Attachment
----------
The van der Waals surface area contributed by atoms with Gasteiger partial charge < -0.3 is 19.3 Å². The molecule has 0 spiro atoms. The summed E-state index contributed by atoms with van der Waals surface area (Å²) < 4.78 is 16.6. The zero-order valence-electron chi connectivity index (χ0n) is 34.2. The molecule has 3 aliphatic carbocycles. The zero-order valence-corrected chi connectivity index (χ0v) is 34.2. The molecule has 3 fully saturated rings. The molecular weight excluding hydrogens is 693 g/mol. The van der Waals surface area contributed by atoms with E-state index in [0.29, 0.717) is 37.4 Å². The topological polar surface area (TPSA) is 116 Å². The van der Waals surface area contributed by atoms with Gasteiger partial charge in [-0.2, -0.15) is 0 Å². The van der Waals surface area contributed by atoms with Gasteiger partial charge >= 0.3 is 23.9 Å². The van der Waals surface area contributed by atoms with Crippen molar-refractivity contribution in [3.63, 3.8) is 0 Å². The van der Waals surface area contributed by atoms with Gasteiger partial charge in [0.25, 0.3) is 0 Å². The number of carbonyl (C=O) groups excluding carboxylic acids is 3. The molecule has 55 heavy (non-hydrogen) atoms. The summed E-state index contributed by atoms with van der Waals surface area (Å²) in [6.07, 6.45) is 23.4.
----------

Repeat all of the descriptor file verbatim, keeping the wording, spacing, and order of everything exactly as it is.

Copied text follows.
The van der Waals surface area contributed by atoms with Gasteiger partial charge < -0.3 is 19.3 Å². The molecule has 0 spiro atoms. The summed E-state index contributed by atoms with van der Waals surface area (Å²) < 4.78 is 16.6. The zero-order valence-electron chi connectivity index (χ0n) is 34.2. The molecule has 3 aliphatic carbocycles. The zero-order valence-corrected chi connectivity index (χ0v) is 34.2. The molecule has 3 fully saturated rings. The molecular weight excluding hydrogens is 693 g/mol. The van der Waals surface area contributed by atoms with E-state index in [0.29, 0.717) is 37.4 Å². The topological polar surface area (TPSA) is 116 Å². The van der Waals surface area contributed by atoms with Gasteiger partial charge in [-0.2, -0.15) is 0 Å². The van der Waals surface area contributed by atoms with Gasteiger partial charge >= 0.3 is 23.9 Å². The van der Waals surface area contributed by atoms with Crippen molar-refractivity contribution in [3.63, 3.8) is 0 Å². The van der Waals surface area contributed by atoms with Gasteiger partial charge in [0.25, 0.3) is 0 Å². The number of carbonyl (C=O) groups excluding carboxylic acids is 3. The molecule has 55 heavy (non-hydrogen) atoms. The summed E-state index contributed by atoms with van der Waals surface area (Å²) in [6.07, 6.45) is 23.4.